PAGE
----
• using social acceptability to act out unacceptable or destructive behaviours such as addictions
  • being alarmist or dramatic to avoid vulnerability
  • drawing attention to yourself to bolster yourself beyond insecurity
  • refusing to co-operate, confront or negotiate
  • fixating on mental thinking instead of feeling
  • lying to cover up shame
  • being intimidating
  • isolating or withdrawing
  • sacrificing your personal needs to please others and get love and acceptance
  • being silent or aloof, and not sharing
  • staying busy with distractions
  • hiding your spiritual self (is this you? – see a case study, scroll to the bottom of the page)

All these ego defenses perpetuate self-deception because they avoid owning the truth of what currently exists in one’s life and the truth of life itself. A person can behave defensively not just in an isolated experience, but as a way of being in this world. Through this subconscious filter, life is unsafe, and s/he is separate from others. Others are feared and can’t be trusted, so the person shields themselves from true emotional connection. God is usually an external force and also to be feared, recycling victim-victimizer controller programs and self-enslavement.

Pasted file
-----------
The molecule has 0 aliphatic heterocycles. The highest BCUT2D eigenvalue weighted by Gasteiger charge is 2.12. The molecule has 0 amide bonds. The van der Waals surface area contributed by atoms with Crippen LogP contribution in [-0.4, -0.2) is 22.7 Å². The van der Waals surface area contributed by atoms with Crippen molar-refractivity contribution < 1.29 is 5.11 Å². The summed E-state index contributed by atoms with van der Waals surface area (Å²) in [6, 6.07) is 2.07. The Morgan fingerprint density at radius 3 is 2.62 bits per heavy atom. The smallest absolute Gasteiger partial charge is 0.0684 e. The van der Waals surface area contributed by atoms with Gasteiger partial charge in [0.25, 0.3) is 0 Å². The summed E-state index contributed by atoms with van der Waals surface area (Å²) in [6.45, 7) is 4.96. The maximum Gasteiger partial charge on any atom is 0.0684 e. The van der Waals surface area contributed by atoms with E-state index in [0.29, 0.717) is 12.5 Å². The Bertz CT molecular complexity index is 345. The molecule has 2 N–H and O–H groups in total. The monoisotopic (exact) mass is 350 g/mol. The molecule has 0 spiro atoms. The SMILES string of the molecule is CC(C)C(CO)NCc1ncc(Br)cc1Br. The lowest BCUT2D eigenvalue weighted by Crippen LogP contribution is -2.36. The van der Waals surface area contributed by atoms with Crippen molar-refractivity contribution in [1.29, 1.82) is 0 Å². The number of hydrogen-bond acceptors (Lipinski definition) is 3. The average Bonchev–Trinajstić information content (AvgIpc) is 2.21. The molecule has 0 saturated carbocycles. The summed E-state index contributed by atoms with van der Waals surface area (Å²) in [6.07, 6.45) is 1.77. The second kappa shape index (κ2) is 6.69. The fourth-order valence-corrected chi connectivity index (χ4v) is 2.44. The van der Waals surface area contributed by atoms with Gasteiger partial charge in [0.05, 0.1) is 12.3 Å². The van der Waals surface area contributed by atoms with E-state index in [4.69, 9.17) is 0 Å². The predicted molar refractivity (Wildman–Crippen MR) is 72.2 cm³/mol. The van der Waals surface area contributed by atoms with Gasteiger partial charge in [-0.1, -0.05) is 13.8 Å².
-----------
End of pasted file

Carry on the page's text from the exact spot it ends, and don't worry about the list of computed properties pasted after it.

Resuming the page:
‘untitled’ flickrcc.net

If you are willing to be vulnerable and own your emotions, choices and behaviours, you demonstrate self-responsibility and self-acceptance of your humanness and God-self. Nobody enjoys feeling unsafe, but to continue to use old ego defenses stunts emotional growth. Through healing and the development of your emotional and spiritual maturity, you recognize that there is no shame in learning. Being vulnerable can be transformative. You clarify your truth and learn to trust your God-Self, becoming confident and capable, with the ability to give and receive love with comfort, and connect to yourself and others with honesty and transparency. Then you know you are okay, and no longer have a need to justify yourself to anyone in any way.

Defending is appropriate when someone is trying to make you other than the truth of who you are: your boundaries are being violated, your free will is being usurped, or your truth is being twisted. However, this defending does not require anger, self-inflation, competition or any form of attack or justification. It is done through authentic power and neutral observation, honouring truth. If you are already stable and activated in your inner core Spirit, there is nothing to do but hold steady or recommit to your Highest Expression as One with God.

In this ascension timeline, the call is to take a stand for truth and live your truth. Humanity cannot grow unless we stop protecting old ego and archontic deceptions. They have to be called out into the open so shame and lies can be dissolved in the Light. We have the choice to know that we are already okay in our God power and right, and Oneness.

Are you defensive, self-protective and reactive? Book a healing session to open your heart.